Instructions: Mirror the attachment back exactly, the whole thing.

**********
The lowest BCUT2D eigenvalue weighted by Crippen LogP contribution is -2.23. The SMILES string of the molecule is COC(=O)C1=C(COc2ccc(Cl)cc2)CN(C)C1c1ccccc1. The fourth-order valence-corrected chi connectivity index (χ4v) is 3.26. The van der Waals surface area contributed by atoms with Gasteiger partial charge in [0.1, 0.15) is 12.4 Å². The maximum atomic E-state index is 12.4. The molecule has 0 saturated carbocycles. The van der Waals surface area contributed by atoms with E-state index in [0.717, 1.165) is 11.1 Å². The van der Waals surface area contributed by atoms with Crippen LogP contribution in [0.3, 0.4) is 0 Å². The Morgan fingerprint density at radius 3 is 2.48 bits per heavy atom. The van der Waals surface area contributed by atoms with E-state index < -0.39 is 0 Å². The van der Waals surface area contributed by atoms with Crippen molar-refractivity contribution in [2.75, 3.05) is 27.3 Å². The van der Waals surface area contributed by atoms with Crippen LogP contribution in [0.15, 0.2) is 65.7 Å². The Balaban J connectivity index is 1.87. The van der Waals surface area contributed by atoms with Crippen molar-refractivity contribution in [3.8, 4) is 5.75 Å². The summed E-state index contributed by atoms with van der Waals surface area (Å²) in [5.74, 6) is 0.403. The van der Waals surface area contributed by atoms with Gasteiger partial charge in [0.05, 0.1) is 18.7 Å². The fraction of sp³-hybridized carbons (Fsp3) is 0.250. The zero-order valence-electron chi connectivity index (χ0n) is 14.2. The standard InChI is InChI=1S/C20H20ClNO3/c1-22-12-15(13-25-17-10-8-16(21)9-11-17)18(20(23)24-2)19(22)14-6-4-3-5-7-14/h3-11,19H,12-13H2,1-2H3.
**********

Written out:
The lowest BCUT2D eigenvalue weighted by Crippen LogP contribution is -2.23. The SMILES string of the molecule is COC(=O)C1=C(COc2ccc(Cl)cc2)CN(C)C1c1ccccc1. The fourth-order valence-corrected chi connectivity index (χ4v) is 3.26. The van der Waals surface area contributed by atoms with Gasteiger partial charge in [0.1, 0.15) is 12.4 Å². The maximum atomic E-state index is 12.4. The molecule has 0 saturated carbocycles. The van der Waals surface area contributed by atoms with E-state index in [0.717, 1.165) is 11.1 Å². The van der Waals surface area contributed by atoms with Crippen LogP contribution in [0.3, 0.4) is 0 Å². The Morgan fingerprint density at radius 3 is 2.48 bits per heavy atom. The van der Waals surface area contributed by atoms with E-state index < -0.39 is 0 Å². The van der Waals surface area contributed by atoms with Crippen molar-refractivity contribution in [2.75, 3.05) is 27.3 Å². The van der Waals surface area contributed by atoms with Crippen LogP contribution in [0.15, 0.2) is 65.7 Å². The Balaban J connectivity index is 1.87. The van der Waals surface area contributed by atoms with Crippen molar-refractivity contribution in [3.8, 4) is 5.75 Å². The summed E-state index contributed by atoms with van der Waals surface area (Å²) in [5.74, 6) is 0.403. The van der Waals surface area contributed by atoms with Gasteiger partial charge in [0.05, 0.1) is 18.7 Å². The fraction of sp³-hybridized carbons (Fsp3) is 0.250. The zero-order valence-electron chi connectivity index (χ0n) is 14.2. The standard InChI is InChI=1S/C20H20ClNO3/c1-22-12-15(13-25-17-10-8-16(21)9-11-17)18(20(23)24-2)19(22)14-6-4-3-5-7-14/h3-11,19H,12-13H2,1-2H3.